Week 2

A topic that is referenced several times throughout Baym’s Personal Connections in the Digital Age is online dating, which is mentioned in the context of dating sites (which are not specifically identified, except one user on America Online). The landscape of online dating has changed dramatically from the early 2000’s to the present. Dating apps are becoming more commonplace than dating websites, and these apps are increasingly popular among young, college-aged adults. Additionally, the nature of online dating has changed in many dating apps. Several apps (like Tinder and Bumble) are based in the concept of seeing a few pictures and short biography for someone (rather than viewing a detailed profile), and choosing to “like” them or not; people are only able to message each other if they both “like” or “match” with each other. Different apps have varying defining features. For example, Bumble is unique in that only women can send the first message and initiate conversation with their matches.

A research topic that I think would be interesting is analyzing the messages send on new dating apps, looking at the response rates, and seeing how often conversations turn into dates and subsequently, relationships and marriages. Additionally, I think it would be worthwhile to analyze and compare success between different dating apps, and if using paid versions rather than free versions actually impacts success. Another similar area this is measuring how society’s views on using dating apps have changed in recent years; people may view dating apps as being geared more towards people looking for casual relationships rather than long-term commitment. Some believe that dating apps changed the dating world—mostly for the worst, by encouraging shallowness (because people must judge each other quickly from a few pictures and sentences) and a culture where people are hesitant to commit to a serious relationship because there are seemingly endless options on dating apps, causing people to believe the grass is always greener in another relationship.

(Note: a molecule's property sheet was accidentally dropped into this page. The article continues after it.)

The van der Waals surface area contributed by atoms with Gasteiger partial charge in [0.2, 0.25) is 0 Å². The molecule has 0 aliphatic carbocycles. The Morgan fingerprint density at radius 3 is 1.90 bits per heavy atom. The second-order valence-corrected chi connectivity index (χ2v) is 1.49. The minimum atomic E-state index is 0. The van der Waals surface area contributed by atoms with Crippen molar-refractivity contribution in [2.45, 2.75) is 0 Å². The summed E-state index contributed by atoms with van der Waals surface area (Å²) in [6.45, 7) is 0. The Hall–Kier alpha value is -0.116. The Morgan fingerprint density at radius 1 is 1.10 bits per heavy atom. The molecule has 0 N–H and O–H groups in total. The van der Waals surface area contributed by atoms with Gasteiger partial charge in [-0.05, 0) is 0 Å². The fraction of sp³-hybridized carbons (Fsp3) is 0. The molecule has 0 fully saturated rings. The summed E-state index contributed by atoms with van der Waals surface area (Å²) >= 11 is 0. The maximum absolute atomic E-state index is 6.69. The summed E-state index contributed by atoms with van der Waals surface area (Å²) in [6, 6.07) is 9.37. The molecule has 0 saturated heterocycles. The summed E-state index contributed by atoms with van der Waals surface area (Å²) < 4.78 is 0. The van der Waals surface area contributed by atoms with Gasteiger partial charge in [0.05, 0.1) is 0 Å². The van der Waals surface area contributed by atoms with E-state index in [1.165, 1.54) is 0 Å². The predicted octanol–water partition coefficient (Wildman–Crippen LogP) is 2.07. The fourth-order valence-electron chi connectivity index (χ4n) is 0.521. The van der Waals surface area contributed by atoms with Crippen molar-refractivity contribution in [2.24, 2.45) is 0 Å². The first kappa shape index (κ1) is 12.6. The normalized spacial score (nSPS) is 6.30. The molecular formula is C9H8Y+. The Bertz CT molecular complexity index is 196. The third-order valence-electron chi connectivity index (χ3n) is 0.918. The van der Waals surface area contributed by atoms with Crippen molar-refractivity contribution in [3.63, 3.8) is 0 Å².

Another topic touched on in Baym’s book is memes. Though the book discusses playful memes such as “LOLcats” and “Socially Awkward Penguin,” in the past few years, memes have become increasingly absurd, dark, and surreal. They can also be very political as well as self-depreciating, openly referencing topics such as mental health issues, sexuality, and suicide. They can act as a way for friends with a shared sense of humor to bond, or for someone to express their thoughts or views on a topic in a humorous way. Baym’s book mentions how memes begin in the site 4Chan, and then move to Reddit, and then sites like Facebook and Instagram. Recently, image memes have begun cropping up on Facebook and Instagram that either stay there, or migrate to Reddit and other sites. The most popular, prevalent ones are short-lived, only staying relevant for a few weeks. Several brands have tried to include references to these memes in their marketing strategy; one research idea could be to research the effectiveness of memes as a marketing tool.

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